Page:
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Reuters: Kashagan oil dispute settled, Kazakhs get equal role

Sun Jan 13, 2008 11:05pm GMT

ASTANA, Jan 13 (Reuters) – Kazakhstan’s KazMunaiGas has finally reached a deal with an Eni-led (ENI.MI: Quote, Profile, Research) consortium over developing the giant Kashagan oil field which will nearly double its stake to equal that of the biggest investors in the project.

In a statement on Sunday, the Kazakh company said all of the companies in the consortium — which also includes ConocoPhillips (COP.N: Quote, Profile, Research) and Japan’s Inpex (1605.T: Quote, Profile, Research) — had agreed to the new terms.

A source close to the talks said KazMunaiGas’ stake would rise to 16.51 percent from a previous 8.33 percent. The largest shareholders in the project would reduce their stakes on a pro rata basis to bring their holdings in line with that of KazMunaiGas.

The largest shareholders in the group — Eni, Royal Dutch Shell (RDSa.L: Quote, Profile, Research), Exxon Mobil (XOM.N: Quote, Profile, Research) and Total (TOTF.PA: Quote, Profile, Research) — each previously had 18.52 percent in the field.

Exxon had previously been the only member of the consortium that had been holding out on agreement to lower its interest in favor of KazMunaiGas, saying it had a different view on the valuation.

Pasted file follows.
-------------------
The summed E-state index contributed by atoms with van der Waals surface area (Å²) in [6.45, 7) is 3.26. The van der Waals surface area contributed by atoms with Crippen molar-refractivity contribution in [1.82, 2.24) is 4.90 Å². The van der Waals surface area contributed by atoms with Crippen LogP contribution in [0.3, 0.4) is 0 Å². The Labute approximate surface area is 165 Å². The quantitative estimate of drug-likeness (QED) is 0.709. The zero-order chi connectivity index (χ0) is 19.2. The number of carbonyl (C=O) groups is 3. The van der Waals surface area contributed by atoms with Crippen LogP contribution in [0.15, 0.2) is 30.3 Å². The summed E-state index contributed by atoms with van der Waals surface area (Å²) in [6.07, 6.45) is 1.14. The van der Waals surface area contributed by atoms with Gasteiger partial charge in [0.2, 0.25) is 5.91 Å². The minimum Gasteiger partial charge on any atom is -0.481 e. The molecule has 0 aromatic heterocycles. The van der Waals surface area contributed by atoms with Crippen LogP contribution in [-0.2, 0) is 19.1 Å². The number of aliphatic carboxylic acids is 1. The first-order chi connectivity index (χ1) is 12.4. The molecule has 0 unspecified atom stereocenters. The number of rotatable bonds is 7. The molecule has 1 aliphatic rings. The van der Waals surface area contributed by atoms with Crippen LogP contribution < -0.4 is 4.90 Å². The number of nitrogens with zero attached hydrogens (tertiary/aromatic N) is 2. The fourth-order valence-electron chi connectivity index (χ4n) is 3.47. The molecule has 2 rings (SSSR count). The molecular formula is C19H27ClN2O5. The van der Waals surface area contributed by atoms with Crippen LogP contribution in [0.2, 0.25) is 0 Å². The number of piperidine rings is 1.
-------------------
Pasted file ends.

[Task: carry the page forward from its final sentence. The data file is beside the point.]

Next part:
Kazakhstan had demanded an increase of its state-owned company’s stake and compensation for cost overruns and the delay in the start of oil output at the field. Talks started last August.

The Caspian field — the largest oil find in the last 30 years — is now due to start pumping oil in 2010 instead of the original 2005 target. Total costs, however, have soared to $136 billion from $57 billion.

According to sources familiar with the talks speaking in December the companies had agreed to pay between $2 billion and $4 billion cash and reduce their share of profits from the project.

KazMunaiGas will hold a press conference on the new deal on Monday, while a statement from the Eni-led consortium is also expected then. No other details were immediately available.

Kazakhstan’s tougher stance mirrors that of oil producers such as Venezuela which have tightened their grip on national resources as prices have surged.

Other countries such as Nigeria and Canada have also changed the terms of previously-agreed contracts or renationalized assets. (Additional reporting by Raushan Nurshayeva in Astana, writing by Jo Winterbottom, editing by Gary Crosse)

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